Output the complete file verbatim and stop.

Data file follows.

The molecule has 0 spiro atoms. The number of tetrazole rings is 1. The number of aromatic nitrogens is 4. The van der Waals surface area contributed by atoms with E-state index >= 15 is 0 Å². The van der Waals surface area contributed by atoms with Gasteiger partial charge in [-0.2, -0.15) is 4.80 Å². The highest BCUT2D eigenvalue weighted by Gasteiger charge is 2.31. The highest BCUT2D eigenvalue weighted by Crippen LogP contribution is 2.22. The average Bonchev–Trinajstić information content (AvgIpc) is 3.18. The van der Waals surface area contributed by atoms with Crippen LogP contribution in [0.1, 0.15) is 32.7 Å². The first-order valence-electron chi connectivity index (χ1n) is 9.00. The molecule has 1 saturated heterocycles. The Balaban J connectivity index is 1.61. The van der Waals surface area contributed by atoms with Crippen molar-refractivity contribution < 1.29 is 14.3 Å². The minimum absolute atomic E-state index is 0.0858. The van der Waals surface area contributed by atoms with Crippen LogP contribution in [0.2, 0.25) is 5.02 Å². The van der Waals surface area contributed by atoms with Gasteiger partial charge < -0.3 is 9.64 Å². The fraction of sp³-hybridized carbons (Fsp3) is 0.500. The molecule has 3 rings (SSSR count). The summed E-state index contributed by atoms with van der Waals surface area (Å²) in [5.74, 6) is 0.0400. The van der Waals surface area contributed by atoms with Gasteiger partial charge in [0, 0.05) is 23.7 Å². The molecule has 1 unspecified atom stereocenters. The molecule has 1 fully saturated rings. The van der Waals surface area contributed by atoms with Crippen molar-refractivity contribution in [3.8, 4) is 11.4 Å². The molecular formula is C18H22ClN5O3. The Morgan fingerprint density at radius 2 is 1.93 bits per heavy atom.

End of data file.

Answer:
The molecule has 0 spiro atoms. The number of tetrazole rings is 1. The number of aromatic nitrogens is 4. The van der Waals surface area contributed by atoms with E-state index >= 15 is 0 Å². The van der Waals surface area contributed by atoms with Gasteiger partial charge in [-0.2, -0.15) is 4.80 Å². The highest BCUT2D eigenvalue weighted by Gasteiger charge is 2.31. The highest BCUT2D eigenvalue weighted by Crippen LogP contribution is 2.22. The average Bonchev–Trinajstić information content (AvgIpc) is 3.18. The van der Waals surface area contributed by atoms with Crippen LogP contribution in [0.1, 0.15) is 32.7 Å². The first-order valence-electron chi connectivity index (χ1n) is 9.00. The molecule has 1 saturated heterocycles. The Balaban J connectivity index is 1.61. The van der Waals surface area contributed by atoms with Crippen molar-refractivity contribution < 1.29 is 14.3 Å². The minimum absolute atomic E-state index is 0.0858. The van der Waals surface area contributed by atoms with Crippen LogP contribution in [0.2, 0.25) is 5.02 Å². The van der Waals surface area contributed by atoms with Gasteiger partial charge < -0.3 is 9.64 Å². The fraction of sp³-hybridized carbons (Fsp3) is 0.500. The molecule has 3 rings (SSSR count). The summed E-state index contributed by atoms with van der Waals surface area (Å²) in [5.74, 6) is 0.0400. The van der Waals surface area contributed by atoms with Gasteiger partial charge in [0, 0.05) is 23.7 Å². The molecule has 1 unspecified atom stereocenters. The molecule has 1 fully saturated rings. The van der Waals surface area contributed by atoms with Crippen molar-refractivity contribution in [3.8, 4) is 11.4 Å². The molecular formula is C18H22ClN5O3. The Morgan fingerprint density at radius 2 is 1.93 bits per heavy atom.